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Over 100 countries around the world have adopted some form of data protection and privacy legislation according to UNCTD. Spearheaded by the EU’s General Data Protection Regulation (GDPR), a new wave of privacy laws is holding companies accountable for the personal information they collect, how it is being used and protected.

These new responsibilities have led to the appearance of new compliance and data protection oriented positions within companies. Along with GDPR-mandated Data Protection Officers (DPOs), Chief Privacy Officers (CPOs) have emerged as a new class of C-level executives charged with developing and implementing policies designed to protect personal information from unauthorized access.

Their role however is not strictly regulatory, it has a strategic dimension that is not only about protecting data and ensuring compliance, but also looking into how privacy can help build customer trust and enhance a company’s reputation, adding value back into the business.

Data Protection as a Key Concern

The main reason for the appearance of CPOs is the growing importance of data protection, both as a legal requirement and as an essential part of cybersecurity frameworks. With companies collecting progressively larger volumes of data and the sale of data becoming an important source of revenue for both businesses and cybercriminals, data has never been more valuable and vulnerable. Major data breaches can irremediably impact customers’ trust in a brand, with small and mid-sized companies often going under within 6 months of a data breach.

Data protection laws have also become more complex in recent years, with the likes of the GDPR and the California Consumer Privacy Act (CCPA) setting the bar higher than ever for data protection requirements. The new privacy laws granted unprecedented legal rights to data subjects in regards to their personal information, allowing them to request access to it, its deletion, correction or transfer. They also brought with them fines so high that noncompliance is no longer a financially feasible option for businesses.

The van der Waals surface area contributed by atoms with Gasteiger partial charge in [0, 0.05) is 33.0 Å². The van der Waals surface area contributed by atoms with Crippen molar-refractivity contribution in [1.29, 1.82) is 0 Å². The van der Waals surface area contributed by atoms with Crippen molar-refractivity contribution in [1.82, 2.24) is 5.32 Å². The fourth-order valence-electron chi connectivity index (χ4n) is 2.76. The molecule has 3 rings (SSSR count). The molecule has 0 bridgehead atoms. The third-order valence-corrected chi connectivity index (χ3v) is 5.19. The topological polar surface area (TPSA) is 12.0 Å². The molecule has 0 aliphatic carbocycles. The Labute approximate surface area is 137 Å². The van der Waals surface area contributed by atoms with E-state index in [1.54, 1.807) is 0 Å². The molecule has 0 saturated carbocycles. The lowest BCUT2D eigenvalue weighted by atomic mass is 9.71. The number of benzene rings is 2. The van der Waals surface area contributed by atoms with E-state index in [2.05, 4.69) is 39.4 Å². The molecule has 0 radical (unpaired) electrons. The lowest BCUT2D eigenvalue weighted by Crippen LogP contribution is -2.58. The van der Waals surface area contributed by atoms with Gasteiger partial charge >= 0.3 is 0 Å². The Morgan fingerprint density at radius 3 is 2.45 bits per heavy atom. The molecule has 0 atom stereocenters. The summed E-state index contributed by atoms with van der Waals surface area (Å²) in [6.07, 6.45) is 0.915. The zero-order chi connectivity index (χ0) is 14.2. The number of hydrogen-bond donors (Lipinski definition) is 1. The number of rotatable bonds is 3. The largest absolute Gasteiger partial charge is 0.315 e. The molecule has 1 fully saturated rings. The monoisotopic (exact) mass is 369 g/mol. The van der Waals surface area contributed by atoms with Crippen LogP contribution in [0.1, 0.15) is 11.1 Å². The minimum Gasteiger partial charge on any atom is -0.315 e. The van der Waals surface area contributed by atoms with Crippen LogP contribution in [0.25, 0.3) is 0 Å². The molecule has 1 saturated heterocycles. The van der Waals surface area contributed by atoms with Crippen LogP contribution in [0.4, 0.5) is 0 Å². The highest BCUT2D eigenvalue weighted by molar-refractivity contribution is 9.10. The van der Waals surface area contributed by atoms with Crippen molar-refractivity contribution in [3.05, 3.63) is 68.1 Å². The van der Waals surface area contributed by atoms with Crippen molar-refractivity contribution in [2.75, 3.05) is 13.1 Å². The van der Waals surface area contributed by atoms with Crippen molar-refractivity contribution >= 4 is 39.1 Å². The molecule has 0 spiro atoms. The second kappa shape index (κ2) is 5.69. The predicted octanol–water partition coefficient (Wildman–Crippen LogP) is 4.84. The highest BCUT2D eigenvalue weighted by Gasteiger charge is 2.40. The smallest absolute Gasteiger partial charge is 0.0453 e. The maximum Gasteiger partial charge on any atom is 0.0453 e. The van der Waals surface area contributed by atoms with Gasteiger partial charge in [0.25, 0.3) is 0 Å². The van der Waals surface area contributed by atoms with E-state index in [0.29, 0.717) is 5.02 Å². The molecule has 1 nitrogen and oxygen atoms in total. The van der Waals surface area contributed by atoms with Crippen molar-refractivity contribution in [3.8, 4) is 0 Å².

It is therefore no surprise that organizations felt the need to appoint a CPO to be in charge of protecting personal information. In case of bigger organizations, CPOs have larger teams working under them, while in smaller companies, one individual is in charge of data protection efforts.


Many companies question the need for a CPO if they already have a Chief Information Security Officer (CISO), but while both roles have a strong security element, they do not overlap. CISOs are concerned with the overall security of data on company networks, focusing on data governance and infrastructure, whereas CPOs are tasked with specifically protecting personal information and overseeing how it is collected, stored, shared and transmitted as well as ensuring compliance with the latest data protection regulations that apply to the company domestically and internationally.

CPOs need both legal expertise and the technical knowledge to propose strategies that are both in line with compliance requirements and viable for the existing company infrastructure. Because of this, CPOs work closely together with CISOs to develop and implement data protection strategies, with CPOs bringing their regulatory knowledge to the table and CISOs using their technical expertise to create effective data protection strategies.

CPOs and Data Breaches

A CPO’s responsibilities are not limited to data protection, but extend to data breach response plans that ensure that companies have a course of action planned in case a data breach does occur. While data protection measures and an effective cybersecurity framework such as the CIS Controls can prevent 97% of cyberattacks and data breaches, there is still a 3% chance a data breach will still occur.

Sometimes a new unforeseen threat can strike a company before it has a chance to protect its data against it, other times they can be the victims of relentless attacks or employee carelessness which is why it’s worth keeping in mind no data protection strategy is bulletproof and CPOs are there to ensure that, in case it does happen, the company can react swiftly, minimize data loss and take the proper legal steps to report the incident to data protection authorities.

With privacy laws like the GDPR granting companies only 72 hours to report a major data breach, organizations must already have the mechanisms in place to generate the necessary information for incident reports as well as a tested way of notifying affected customers of the breaches. They must also have a plan in place to manage the reputational damage the organization may incur in the wake  of a data breach. All these data breach response plans fall under a CPO’s responsibilities.

In Conclusion

The importance of CPOs has risen with that of data protection as both a legal obligation and security requirement. Their status is likely to continue to climb in coming years as stricter data protection legislation sweeps the globe and large scale data collection creates the need for increasingly complex personal information protection strategies.



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